General Motors got the diesel-truck-enthusiast world’s attention in June when it revealed the face of the 2017 GMC Sierra Denali 2500 HD and its prominent hood Scoop. That press release was vague to its function other than to say it “hints what lies beneath” It doesn’t take a rocket scientist to deduce that an updated 6.6L Duramax V-8 diesel engine is what lies beneath.
The scoop is part of a dual-circuit cold-air Intake system. The purpose of the scoop is to draw 60 percent of the intake air in, resulting in a lower air intake temperature that’s closer to ambient. Without under-hood photos to reveal the system’s shape, we must rely on the description. The scoop is described as going into a 180-degree elbow with a water-separator function to ensure the air going into the engine is cool and dry. The rest of the intake charge is drawn through an intake snorkel mounted in the front fender.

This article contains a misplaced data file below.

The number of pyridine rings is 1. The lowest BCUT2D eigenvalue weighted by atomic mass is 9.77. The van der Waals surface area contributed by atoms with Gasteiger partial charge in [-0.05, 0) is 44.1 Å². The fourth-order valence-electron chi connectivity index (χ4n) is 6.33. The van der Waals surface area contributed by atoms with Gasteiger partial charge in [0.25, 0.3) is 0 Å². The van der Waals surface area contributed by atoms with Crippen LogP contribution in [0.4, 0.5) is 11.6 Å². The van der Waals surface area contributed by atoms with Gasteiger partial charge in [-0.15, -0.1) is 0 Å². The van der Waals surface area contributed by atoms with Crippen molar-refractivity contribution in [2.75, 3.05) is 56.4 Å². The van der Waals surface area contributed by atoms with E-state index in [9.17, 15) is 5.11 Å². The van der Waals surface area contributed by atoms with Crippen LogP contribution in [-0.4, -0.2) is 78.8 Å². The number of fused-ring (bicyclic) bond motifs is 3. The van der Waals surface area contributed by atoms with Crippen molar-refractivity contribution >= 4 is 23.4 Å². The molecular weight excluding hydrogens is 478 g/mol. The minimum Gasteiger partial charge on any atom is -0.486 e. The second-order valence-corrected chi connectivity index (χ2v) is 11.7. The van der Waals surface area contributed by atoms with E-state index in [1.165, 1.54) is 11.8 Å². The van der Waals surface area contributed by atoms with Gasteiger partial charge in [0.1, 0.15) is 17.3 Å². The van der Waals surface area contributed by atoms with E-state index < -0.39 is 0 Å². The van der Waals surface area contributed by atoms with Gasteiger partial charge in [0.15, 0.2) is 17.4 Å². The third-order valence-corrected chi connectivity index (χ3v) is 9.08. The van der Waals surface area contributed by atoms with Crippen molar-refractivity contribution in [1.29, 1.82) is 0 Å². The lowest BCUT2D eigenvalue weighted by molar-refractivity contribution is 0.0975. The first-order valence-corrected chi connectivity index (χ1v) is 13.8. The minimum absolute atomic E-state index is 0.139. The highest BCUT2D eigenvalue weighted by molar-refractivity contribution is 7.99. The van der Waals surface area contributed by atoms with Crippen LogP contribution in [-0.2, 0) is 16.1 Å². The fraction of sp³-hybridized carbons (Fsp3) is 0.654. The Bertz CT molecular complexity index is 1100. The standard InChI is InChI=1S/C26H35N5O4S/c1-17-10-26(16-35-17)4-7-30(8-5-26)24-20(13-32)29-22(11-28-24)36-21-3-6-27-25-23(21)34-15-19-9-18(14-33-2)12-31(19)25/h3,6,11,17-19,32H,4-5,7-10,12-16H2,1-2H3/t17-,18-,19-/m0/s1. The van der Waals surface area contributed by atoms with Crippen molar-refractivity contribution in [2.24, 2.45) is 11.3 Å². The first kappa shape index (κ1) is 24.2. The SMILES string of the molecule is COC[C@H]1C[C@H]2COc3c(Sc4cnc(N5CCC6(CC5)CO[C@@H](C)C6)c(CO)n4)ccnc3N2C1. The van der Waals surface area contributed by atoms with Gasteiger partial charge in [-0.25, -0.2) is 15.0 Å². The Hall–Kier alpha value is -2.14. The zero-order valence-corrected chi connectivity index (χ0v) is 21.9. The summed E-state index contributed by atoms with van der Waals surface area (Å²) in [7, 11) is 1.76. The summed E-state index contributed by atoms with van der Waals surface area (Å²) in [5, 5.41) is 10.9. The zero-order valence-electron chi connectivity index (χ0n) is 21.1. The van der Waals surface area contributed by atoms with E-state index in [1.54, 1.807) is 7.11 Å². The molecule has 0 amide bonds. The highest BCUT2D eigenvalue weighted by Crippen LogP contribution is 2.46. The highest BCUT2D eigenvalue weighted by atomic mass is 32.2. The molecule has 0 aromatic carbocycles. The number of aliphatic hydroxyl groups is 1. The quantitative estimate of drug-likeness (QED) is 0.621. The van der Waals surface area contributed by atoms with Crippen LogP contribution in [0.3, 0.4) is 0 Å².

Extensive testing was reportedly conducted on the system in both real-world and lab simulation conditions to ensure proper operation regardless of conditions. Details and output figures on the next-generation Duramax are due closer to the trucks on sale date, expected in fourth quarter 2016.
What we’re reading into that is this is going to be one beastly diesel. The current high-water mark for hp in the class is the Ford 6.7L Scorpion Power Stroke with 440hp, and the bar for torque stands at a thundering 900lb-ft for the 6.7L Cummins I-6 in the Ram 3500. With those numbers in mind, we’re expecting the new 6.6L Duramax to easily top 400hp and 800lb-ft of torque. Also unknown is what the all-important regular production order (RPO) code will be for the new engine. There is not an exact sequence to it. The Duramax, over its five generations, has gone from LB7, LLY, LBZ, and LMM to LML. Regardless, we’re confident it will be the most-powerful, most-refined, and most-capable Duramax to-date. We can’t wait to get more info on the General’s new diesel beast!
BY EDWARD A. SANCHEZ